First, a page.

Sunday 8 July 2018

Just as I am

I love music, and I enjoy finding stories behind music. It is almost a compulsion - to know the story behind every song. I've found lots of powerful stories by searching old hymns, and why they were written. I've written about it before, but not that often.

This morning, I was thinking of the old hymn, Just As I Am. You ready? It's a beautiful story.

Charlotte Elliot, in 1822, of Brighton, England was done. She had been known as "carefree Charlotte" in her youth, and was popular - she drew portraits of people and was a writer of humorous verse. That changed when she turned 30, and illness put her in bed for the rest of her life. It affected her deeply. "If God truly loved me," she muttered, "He would not treat me this way."
A Swiss minister visited on 9th May, and she lost it completely over dinner -railing at God and society and everything - to the extent that the rest of her family left the room, leaving her alone with Dr. Cesar Malan. He didn't leave, but saw her pain, so that she was able to ask "What is your cure?" "The very faith you are trying to despise," he retorted. As they chatted, she asked the doctor what she would do if she did want to become a Christian. "You would give yourself to God just as you are now, with your fightings and fears, hates and loves, pride and shame," he said, wisely.

Charlotte did, lived until 82, and penned over 150 hymns, although she never enjoyed good health.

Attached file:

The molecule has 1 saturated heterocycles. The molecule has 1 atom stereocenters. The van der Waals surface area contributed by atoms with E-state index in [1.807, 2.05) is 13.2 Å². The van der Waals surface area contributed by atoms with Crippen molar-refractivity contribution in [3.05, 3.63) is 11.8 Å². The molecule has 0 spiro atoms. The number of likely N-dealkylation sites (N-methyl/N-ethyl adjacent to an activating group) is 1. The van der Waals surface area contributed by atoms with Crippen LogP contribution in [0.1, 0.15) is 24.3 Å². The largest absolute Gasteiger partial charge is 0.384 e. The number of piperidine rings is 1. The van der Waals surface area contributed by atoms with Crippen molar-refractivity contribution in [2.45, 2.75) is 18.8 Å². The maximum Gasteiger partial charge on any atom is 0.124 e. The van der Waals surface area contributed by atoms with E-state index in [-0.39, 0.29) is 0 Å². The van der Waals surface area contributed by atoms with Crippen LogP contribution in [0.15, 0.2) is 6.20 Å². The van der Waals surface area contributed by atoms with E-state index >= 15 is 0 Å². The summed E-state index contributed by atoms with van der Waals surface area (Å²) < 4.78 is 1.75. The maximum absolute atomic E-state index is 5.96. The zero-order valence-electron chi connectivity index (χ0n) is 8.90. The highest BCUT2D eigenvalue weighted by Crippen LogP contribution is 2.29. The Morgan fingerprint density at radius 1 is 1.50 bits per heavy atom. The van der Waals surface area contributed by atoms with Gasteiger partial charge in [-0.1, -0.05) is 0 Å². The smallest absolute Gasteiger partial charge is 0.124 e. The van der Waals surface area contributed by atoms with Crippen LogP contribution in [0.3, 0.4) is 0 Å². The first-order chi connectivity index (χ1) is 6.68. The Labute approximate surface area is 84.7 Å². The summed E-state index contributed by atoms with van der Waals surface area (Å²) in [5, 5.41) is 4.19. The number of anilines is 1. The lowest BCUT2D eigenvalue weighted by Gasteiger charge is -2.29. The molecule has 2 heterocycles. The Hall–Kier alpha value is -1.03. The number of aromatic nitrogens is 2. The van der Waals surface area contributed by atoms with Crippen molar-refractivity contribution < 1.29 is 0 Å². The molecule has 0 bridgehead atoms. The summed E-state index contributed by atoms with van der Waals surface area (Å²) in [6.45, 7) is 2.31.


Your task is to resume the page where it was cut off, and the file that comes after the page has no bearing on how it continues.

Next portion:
We've been thinking, as a family, about church, values, traditions, and how they impact on society. It saddens me to hear how Christian people, acting as "missionaries" and bringing the "gospel" to the nations have over the years, insisted that the people to whom they're preaching adopt not only their God and their religion, but also the way they always done it - with the bells, smells, dresses and tresses, head coverings and stone buildings. The hymn that Charlotte wrote dispenses with all that, and encourages us to come just as we are.

After her death, her family found over a thousand letters she had kept in which people expressed their gratitude for how her hymn had touched their lives.

There are many great versions of this beautiful hymn. I prefer the simpler ones, like this Brian Doerksen rendition.

Just as I am, without one plea,
But that Thy blood was shed for me,
And that Thou bid’st me come to Thee,
O Lamb of God, I come! I come!

Just as I am, and waiting not
To rid my soul of one dark blot;
To Thee whose blood can cleanse each spot,
O Lamb of God, I come, I come!

Just as I am, though tossed about
With many a conflict, many a doubt;
Fightings within, and fears without,
O Lamb of God, I come, I come!

Just as I am, poor, wretched, blind;
Sight, riches, healing of the mind;
Yes, all I need, in Thee to find,
O Lamb of God, I come, I come!

Just as I am, Thou wilt receive,
Wilt welcome, pardon, cleanse, relieve;
Because Thy promise I believe,
O Lamb of God, I come, I come!

Just as I am, Thy love unknown
Has broken every barrier down;
Now, to be Thine, yea, Thine alone,
O Lamb of God, I come, I come!

And this a cappella one also feeds my soul.

Happy Sunday.

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